Cromwell Lock Memorial

In memory of the ten Sappers from 300 Tp, 131 Indep Para Sqn RE (V) who lost their lives on the River Trent on 28th September 1975



Cromwell Lock Memorial



A memorial to the men of 300 Troop of 131 Parachute Squadron Royal Engineers (V), who died on a night Exercise "Trent Chase" on 28th of September 1975. This was an annual watermanship exercise over approximately 80 miles.

In stormy weather and dark conditions 10 out of the 11 Sappers drowned when their assault boat went over Cromwell Weir, including two Brothers, Sappers Stuart and Peter Evenden. 300 Troop were from Scotland.

A memorial was erected next to the Locks, opposite to the weir, made of Scottish granite, with the names of the men inscribed on a bronze plaque.

Sapper Norman Bennett

Aged 29


Sapper James Black

Aged 18

Sapper Raymond Buchanan

Aged 20

Sapper Peter Evenden

Aged 19

Sapper Stuart Evenden

Aged 22

Sapper Ian Mercer

Aged 17

Sapper Alexander O'Brien

Aged 18

Sapper Terry Smith

Aged 20

Sapper Ronald Temprell

Aged 26

Sapper Joseph Walker

Aged 21


Cromwell Lock Memorial Service 2023

The annual Cromwell Lock memorial service was held on Saturday 23rd September to remember those soldiers from 131 Independent Parachute Squadron RE(V) who died there whilst on Ex Trent Chase in 1975.

Representatives from the Airborne Engineers Association, local Parachute Regimental Association Branch members and individuals paid their respects to the 10 soldiers from 300 Tp, based at Grangemouth, Scotland who perished on that exercise.

A short service was conducted, as in previous years by the Rt Rev’d John Finney, wreaths were laid at the memorial, the Last Post and Reveille sounded and the names were read out.

The service this year was held on the Saturday in order not to clash with the memorial service held at Donnington for 1 Parachute Squadron RE who were based there during WW2.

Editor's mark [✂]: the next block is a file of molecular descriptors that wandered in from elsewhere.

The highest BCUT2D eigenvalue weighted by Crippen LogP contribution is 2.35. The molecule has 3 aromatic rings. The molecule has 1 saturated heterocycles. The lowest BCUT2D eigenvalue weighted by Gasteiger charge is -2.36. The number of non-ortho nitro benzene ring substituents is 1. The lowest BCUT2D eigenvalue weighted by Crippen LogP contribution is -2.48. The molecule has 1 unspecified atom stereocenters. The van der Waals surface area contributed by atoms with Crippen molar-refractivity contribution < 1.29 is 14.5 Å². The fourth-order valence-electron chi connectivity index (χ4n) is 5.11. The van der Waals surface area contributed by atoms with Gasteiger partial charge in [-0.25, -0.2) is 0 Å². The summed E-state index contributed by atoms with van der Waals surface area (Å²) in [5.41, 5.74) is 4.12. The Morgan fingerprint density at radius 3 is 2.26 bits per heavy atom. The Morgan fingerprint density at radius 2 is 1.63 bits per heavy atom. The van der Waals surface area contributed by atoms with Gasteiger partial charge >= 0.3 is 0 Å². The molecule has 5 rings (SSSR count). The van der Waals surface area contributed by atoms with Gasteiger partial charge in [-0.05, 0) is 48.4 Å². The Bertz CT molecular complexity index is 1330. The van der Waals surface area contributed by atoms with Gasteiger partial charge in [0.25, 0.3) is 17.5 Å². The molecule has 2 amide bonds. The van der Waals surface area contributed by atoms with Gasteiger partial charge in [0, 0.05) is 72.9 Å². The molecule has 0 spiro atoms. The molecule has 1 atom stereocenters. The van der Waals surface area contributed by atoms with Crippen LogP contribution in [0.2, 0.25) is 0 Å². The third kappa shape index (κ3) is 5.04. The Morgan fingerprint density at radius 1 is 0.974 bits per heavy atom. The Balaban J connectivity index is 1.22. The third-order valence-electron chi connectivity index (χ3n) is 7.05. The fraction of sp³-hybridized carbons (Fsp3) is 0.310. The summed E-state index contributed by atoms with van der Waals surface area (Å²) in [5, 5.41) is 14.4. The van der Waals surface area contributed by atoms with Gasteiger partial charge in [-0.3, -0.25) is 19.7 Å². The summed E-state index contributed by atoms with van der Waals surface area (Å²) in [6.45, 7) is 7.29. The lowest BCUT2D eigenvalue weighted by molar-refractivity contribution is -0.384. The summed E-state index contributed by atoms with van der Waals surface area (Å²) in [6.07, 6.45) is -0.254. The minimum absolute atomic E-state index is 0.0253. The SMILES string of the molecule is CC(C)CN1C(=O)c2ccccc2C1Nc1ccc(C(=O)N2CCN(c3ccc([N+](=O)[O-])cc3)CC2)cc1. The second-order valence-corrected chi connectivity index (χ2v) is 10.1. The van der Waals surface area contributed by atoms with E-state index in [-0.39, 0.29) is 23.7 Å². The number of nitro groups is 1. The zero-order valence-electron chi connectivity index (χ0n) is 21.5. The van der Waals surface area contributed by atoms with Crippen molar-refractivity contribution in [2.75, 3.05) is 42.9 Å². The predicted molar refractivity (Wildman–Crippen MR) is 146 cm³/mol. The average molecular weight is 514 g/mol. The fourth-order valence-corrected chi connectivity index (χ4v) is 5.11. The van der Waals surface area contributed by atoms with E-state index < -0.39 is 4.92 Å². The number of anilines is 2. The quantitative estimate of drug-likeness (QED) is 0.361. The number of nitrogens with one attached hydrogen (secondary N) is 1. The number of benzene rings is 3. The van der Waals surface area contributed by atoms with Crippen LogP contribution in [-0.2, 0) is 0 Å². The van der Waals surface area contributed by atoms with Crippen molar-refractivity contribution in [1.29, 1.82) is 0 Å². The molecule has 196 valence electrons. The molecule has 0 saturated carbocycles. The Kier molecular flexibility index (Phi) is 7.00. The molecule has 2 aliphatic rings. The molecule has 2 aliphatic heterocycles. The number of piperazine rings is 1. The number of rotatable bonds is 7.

The memorial looked in good shape thanks to the efforts of members from 299 Association and the Birmingham Branch AEA who throughout the year have conducted maintenance work on the memorial, following the repair work carried out by 23 Parachute Engineer Regiment last year. Our thanks go to all concerned in making the memorial a fitting place for remembrance.

Cromwell Lock Memorial Service 2022 by Lt Col (Retd) John Lee

The annual Cromwell Lock service was held on Sunday 25th September to remember the 10 soldiers from 300Tp, 131 Indep Para Sqn RE (V) who died there after the assault boat they were navigating went over the weir in September 1975.

A total of 61 people attended with representatives from the Airborne Engineers Association, 131 Cdo Sqn, Newark and neighbouring Parachute Regimental Associations and the Royal British Legion.

The memorial had been recently renovated by members of 23 Parachute Engineer Regiment who had done a fine job in making good the wear and tear sustained over 40 years and it was in pristine condition.

The service was conducted by the Rt Revd John Finney who conducted last years’ service and the theme of his address was dedication and service, citing the late Queen Elizabeth’s reign as a shining example. Wreaths were laid by the AEA President, Lt Col (Retd) John Lee, and the representatives from 131 Cdo Sqn, the Birmingham and 299 Association Branches of the AEA and from the PRA Branches.